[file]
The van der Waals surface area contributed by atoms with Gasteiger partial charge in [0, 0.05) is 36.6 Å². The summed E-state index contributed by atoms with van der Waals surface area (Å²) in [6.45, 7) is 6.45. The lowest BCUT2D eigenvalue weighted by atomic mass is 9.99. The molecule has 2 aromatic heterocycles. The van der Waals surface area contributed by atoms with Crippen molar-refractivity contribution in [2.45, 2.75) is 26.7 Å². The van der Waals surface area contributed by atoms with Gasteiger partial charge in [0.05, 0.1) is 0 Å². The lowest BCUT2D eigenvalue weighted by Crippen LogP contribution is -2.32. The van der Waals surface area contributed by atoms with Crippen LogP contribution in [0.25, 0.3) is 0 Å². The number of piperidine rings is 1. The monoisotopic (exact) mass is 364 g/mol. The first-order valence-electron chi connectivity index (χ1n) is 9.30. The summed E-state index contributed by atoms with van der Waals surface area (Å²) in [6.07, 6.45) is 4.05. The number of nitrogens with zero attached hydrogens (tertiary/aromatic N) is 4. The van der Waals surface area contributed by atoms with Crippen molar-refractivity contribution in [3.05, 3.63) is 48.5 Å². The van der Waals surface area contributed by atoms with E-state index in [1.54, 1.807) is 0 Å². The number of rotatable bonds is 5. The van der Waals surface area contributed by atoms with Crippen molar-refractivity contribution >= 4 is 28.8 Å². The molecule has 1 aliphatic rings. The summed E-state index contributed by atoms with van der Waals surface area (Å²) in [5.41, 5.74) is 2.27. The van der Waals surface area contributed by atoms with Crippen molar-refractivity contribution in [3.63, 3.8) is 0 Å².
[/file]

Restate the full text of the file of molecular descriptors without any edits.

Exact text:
The van der Waals surface area contributed by atoms with Gasteiger partial charge in [0, 0.05) is 36.6 Å². The summed E-state index contributed by atoms with van der Waals surface area (Å²) in [6.45, 7) is 6.45. The lowest BCUT2D eigenvalue weighted by atomic mass is 9.99. The molecule has 2 aromatic heterocycles. The van der Waals surface area contributed by atoms with Crippen molar-refractivity contribution in [2.45, 2.75) is 26.7 Å². The van der Waals surface area contributed by atoms with Gasteiger partial charge in [0.05, 0.1) is 0 Å². The lowest BCUT2D eigenvalue weighted by Crippen LogP contribution is -2.32. The van der Waals surface area contributed by atoms with Crippen LogP contribution in [0.25, 0.3) is 0 Å². The number of piperidine rings is 1. The monoisotopic (exact) mass is 364 g/mol. The first-order valence-electron chi connectivity index (χ1n) is 9.30. The summed E-state index contributed by atoms with van der Waals surface area (Å²) in [6.07, 6.45) is 4.05. The number of nitrogens with zero attached hydrogens (tertiary/aromatic N) is 4. The van der Waals surface area contributed by atoms with Crippen molar-refractivity contribution in [3.05, 3.63) is 48.5 Å². The van der Waals surface area contributed by atoms with E-state index in [1.54, 1.807) is 0 Å². The number of rotatable bonds is 5. The van der Waals surface area contributed by atoms with Crippen molar-refractivity contribution >= 4 is 28.8 Å². The molecule has 1 aliphatic rings. The summed E-state index contributed by atoms with van der Waals surface area (Å²) in [5.41, 5.74) is 2.27. The van der Waals surface area contributed by atoms with Crippen molar-refractivity contribution in [3.63, 3.8) is 0 Å².